Fishing boats line the dock along Timms Way in San Pedro. West Coast fishery managers banned the take of any forage fish (pelagic squid, herring), in a decision ratified by federal officials with a final rule issued this week, in state waters. The species aren’t fished currently, and this is a move to protect them, in the event their numbers increase and become enough to sustain a productive fishery. (Chuck Bennett / Staff Photographer)
No one’s fishing in large numbers for lanternfish, bristlemouth, pelagic squid or a handful of other forage-fish species targeted for protection in California by federal regulators this week.
And no one will be fishing for them anytime soon, under the new rule, which has been the subject of debate among fishers and environmentalists for more than five years. It aims to proactively protect the Pacific Ocean ecosystem by banning commercial fishing of round and thread herring, Pacific saury and sand lance, and certain smelts across the West Coast that are preferred meals of predators commonly fished here.
“The fishery management council wasn’t interested in being surprised by a potential new fishery,” said Yvonne deReynier, a NOAA spokeswoman. “Because of this rule, now people can’t just decide they want to go fishing without checking in and getting permission from fishery management. This is a big-picture concern of our council. The council wants to ensure there are going to be enough prey for mid- and higher-level trophic species that feed on these.”
Before the rule was finalized Monday, new forage-fish commercial fisheries could start relatively easily. Now they can’t begin without extensive study, regulation and permission by the Pacific Fishery Management Council to ensure they’re not overfished or otherwise harmed.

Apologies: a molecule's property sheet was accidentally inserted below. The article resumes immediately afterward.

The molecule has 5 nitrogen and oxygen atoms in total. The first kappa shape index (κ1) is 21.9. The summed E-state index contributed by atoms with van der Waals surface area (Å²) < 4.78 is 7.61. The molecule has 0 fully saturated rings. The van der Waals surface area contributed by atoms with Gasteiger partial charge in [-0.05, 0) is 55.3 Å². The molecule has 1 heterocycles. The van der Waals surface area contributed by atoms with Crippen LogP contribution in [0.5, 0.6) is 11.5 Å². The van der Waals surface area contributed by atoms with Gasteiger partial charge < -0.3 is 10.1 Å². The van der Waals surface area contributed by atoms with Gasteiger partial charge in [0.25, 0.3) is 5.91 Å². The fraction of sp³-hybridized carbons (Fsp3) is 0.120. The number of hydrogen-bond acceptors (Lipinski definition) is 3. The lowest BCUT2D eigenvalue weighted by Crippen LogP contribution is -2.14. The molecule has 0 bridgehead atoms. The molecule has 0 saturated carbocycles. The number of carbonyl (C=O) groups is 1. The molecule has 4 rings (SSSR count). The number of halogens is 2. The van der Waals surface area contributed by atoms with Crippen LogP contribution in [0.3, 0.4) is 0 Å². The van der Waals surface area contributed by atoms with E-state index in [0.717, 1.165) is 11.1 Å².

Environmentalists cheered the decision, saying it’s a progressive shift in policy from more conservative, past actions of the Pacific Fishery Management Council and NOAA’s National Marine Fisheries Service.
“The way we’ve traditionally managed fisheries in U.S. waters is really a management-by-crisis. This turns that on its head,” said Paul Shively, a spokesman for The Pew Charitable Trusts, an organization that has advocated for the rule since 2010. “It’s really a forward-thinking rule they put in place. It will be interesting and exciting to see how this is used as a model for other fisheries in the nation.”
For California anglers, however, the decision makes little sense.
“Our concern is that this is very shortsighted,” said Diane Pleschner-Steele, executive director of the California Wetfish Producers Association. “It’s basically a placeholder to stop a fishery before it starts. For the most part, there shouldn’t be any immediate impact to any fishery because it allows for incidental takes when fishers are looking for something else but come up with these species.”
Pleschner-Steele said constantly shifting ocean conditions require quick adaptation by fishers to survive and provide the market with fresh, sustainable fish. This measure could cause unnecessary delays and costs to fishers who are already struggling with what they perceive as overly restrictive federal and state rules.
“In light of climate change and ocean acidification, the indications are that it’s going to be pushing temperate fish north. So the fish that now reside in Mexico and South America could very well become abundant here,” Pleschner-Steele said. “We asked that this policy be reviewed in the next couple of years to see if there are impacts, and then to keep reviewing it because the ocean’s always changing.”
Sardines and anchovies, which also are forage fish, aren’t included in this rule because there are existing management plans for them. While the rule applies only to federal waters at least 3 miles out from the coast, state fishery regulators are likely to follow suit, officials said.
This decision is the second of its kind on the West Coast. In 2009, commercial fishing for krill — a red shrimp-like crustacean favored by many ocean species — was banned even though krill fishers didn’t exist. Both issues were brought to the forefront by environmental organizations worried about overfishing, and maintaining a supply of prey species for ocean predators, sea birds and marine mammals.
“We started with krill in 2009, and then moved to larger species,” deReynier said. “The fishery management council began working on this in 2013, the first time they looked at fisheries across the entire ecosystem, but environmental groups were calling for it for years before that.”
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